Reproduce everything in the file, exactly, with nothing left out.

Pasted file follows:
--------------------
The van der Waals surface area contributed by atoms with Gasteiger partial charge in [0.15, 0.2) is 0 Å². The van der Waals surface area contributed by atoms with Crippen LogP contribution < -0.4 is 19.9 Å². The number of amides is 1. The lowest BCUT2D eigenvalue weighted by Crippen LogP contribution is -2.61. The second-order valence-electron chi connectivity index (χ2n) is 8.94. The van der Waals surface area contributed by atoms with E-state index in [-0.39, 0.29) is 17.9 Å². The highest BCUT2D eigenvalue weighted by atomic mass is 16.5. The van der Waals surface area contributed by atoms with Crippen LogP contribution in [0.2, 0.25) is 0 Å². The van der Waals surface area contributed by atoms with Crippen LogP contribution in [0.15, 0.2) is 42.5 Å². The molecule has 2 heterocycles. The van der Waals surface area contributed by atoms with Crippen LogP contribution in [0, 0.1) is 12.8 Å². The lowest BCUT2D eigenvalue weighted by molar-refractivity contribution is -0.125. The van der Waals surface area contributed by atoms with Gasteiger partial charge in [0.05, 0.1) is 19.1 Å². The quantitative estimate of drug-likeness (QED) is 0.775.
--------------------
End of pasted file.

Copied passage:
The van der Waals surface area contributed by atoms with Gasteiger partial charge in [0.15, 0.2) is 0 Å². The van der Waals surface area contributed by atoms with Crippen LogP contribution < -0.4 is 19.9 Å². The number of amides is 1. The lowest BCUT2D eigenvalue weighted by Crippen LogP contribution is -2.61. The second-order valence-electron chi connectivity index (χ2n) is 8.94. The van der Waals surface area contributed by atoms with E-state index in [-0.39, 0.29) is 17.9 Å². The highest BCUT2D eigenvalue weighted by atomic mass is 16.5. The van der Waals surface area contributed by atoms with Crippen LogP contribution in [0.2, 0.25) is 0 Å². The van der Waals surface area contributed by atoms with Crippen LogP contribution in [0.15, 0.2) is 42.5 Å². The molecule has 2 heterocycles. The van der Waals surface area contributed by atoms with Crippen LogP contribution in [0, 0.1) is 12.8 Å². The lowest BCUT2D eigenvalue weighted by molar-refractivity contribution is -0.125. The van der Waals surface area contributed by atoms with Gasteiger partial charge in [0.05, 0.1) is 19.1 Å². The quantitative estimate of drug-likeness (QED) is 0.775.